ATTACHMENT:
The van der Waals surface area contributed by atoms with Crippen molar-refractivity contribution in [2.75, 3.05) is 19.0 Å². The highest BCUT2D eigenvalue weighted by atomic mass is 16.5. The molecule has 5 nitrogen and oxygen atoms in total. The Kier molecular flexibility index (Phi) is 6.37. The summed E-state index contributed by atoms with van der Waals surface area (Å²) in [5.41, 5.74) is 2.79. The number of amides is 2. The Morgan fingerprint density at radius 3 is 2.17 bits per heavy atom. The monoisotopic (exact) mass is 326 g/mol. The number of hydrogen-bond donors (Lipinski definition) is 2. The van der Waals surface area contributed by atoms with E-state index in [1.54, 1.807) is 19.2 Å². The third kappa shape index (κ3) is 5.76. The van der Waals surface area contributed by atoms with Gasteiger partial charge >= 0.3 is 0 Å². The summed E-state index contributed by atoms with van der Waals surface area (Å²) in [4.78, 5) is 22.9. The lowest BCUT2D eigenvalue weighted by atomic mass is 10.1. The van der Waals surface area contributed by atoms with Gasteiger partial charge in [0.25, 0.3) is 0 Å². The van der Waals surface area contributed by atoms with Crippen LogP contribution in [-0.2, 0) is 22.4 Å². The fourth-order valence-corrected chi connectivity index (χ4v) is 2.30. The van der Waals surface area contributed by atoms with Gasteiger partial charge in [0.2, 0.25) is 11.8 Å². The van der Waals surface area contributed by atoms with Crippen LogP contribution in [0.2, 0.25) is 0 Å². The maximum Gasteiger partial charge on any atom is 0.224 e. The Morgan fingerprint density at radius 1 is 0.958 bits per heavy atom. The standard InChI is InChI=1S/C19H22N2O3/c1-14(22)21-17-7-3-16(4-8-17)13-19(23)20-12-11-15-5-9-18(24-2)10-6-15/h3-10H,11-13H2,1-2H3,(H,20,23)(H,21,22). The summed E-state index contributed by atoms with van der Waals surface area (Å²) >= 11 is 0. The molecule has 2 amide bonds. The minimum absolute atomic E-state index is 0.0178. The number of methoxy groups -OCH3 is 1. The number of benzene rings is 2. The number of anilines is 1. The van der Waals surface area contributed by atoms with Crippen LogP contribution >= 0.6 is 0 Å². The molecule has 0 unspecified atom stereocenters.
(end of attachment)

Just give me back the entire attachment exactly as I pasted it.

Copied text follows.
The van der Waals surface area contributed by atoms with Crippen molar-refractivity contribution in [2.75, 3.05) is 19.0 Å². The highest BCUT2D eigenvalue weighted by atomic mass is 16.5. The molecule has 5 nitrogen and oxygen atoms in total. The Kier molecular flexibility index (Phi) is 6.37. The summed E-state index contributed by atoms with van der Waals surface area (Å²) in [5.41, 5.74) is 2.79. The number of amides is 2. The Morgan fingerprint density at radius 3 is 2.17 bits per heavy atom. The monoisotopic (exact) mass is 326 g/mol. The number of hydrogen-bond donors (Lipinski definition) is 2. The van der Waals surface area contributed by atoms with E-state index in [1.54, 1.807) is 19.2 Å². The third kappa shape index (κ3) is 5.76. The van der Waals surface area contributed by atoms with Gasteiger partial charge >= 0.3 is 0 Å². The summed E-state index contributed by atoms with van der Waals surface area (Å²) in [4.78, 5) is 22.9. The lowest BCUT2D eigenvalue weighted by atomic mass is 10.1. The van der Waals surface area contributed by atoms with Gasteiger partial charge in [0.25, 0.3) is 0 Å². The van der Waals surface area contributed by atoms with Crippen LogP contribution in [-0.2, 0) is 22.4 Å². The fourth-order valence-corrected chi connectivity index (χ4v) is 2.30. The van der Waals surface area contributed by atoms with Gasteiger partial charge in [0.2, 0.25) is 11.8 Å². The van der Waals surface area contributed by atoms with Crippen LogP contribution in [0.2, 0.25) is 0 Å². The maximum Gasteiger partial charge on any atom is 0.224 e. The Morgan fingerprint density at radius 1 is 0.958 bits per heavy atom. The standard InChI is InChI=1S/C19H22N2O3/c1-14(22)21-17-7-3-16(4-8-17)13-19(23)20-12-11-15-5-9-18(24-2)10-6-15/h3-10H,11-13H2,1-2H3,(H,20,23)(H,21,22). The summed E-state index contributed by atoms with van der Waals surface area (Å²) >= 11 is 0. The molecule has 2 amide bonds. The minimum absolute atomic E-state index is 0.0178. The number of methoxy groups -OCH3 is 1. The number of benzene rings is 2. The number of anilines is 1. The van der Waals surface area contributed by atoms with Crippen LogP contribution >= 0.6 is 0 Å². The molecule has 0 unspecified atom stereocenters.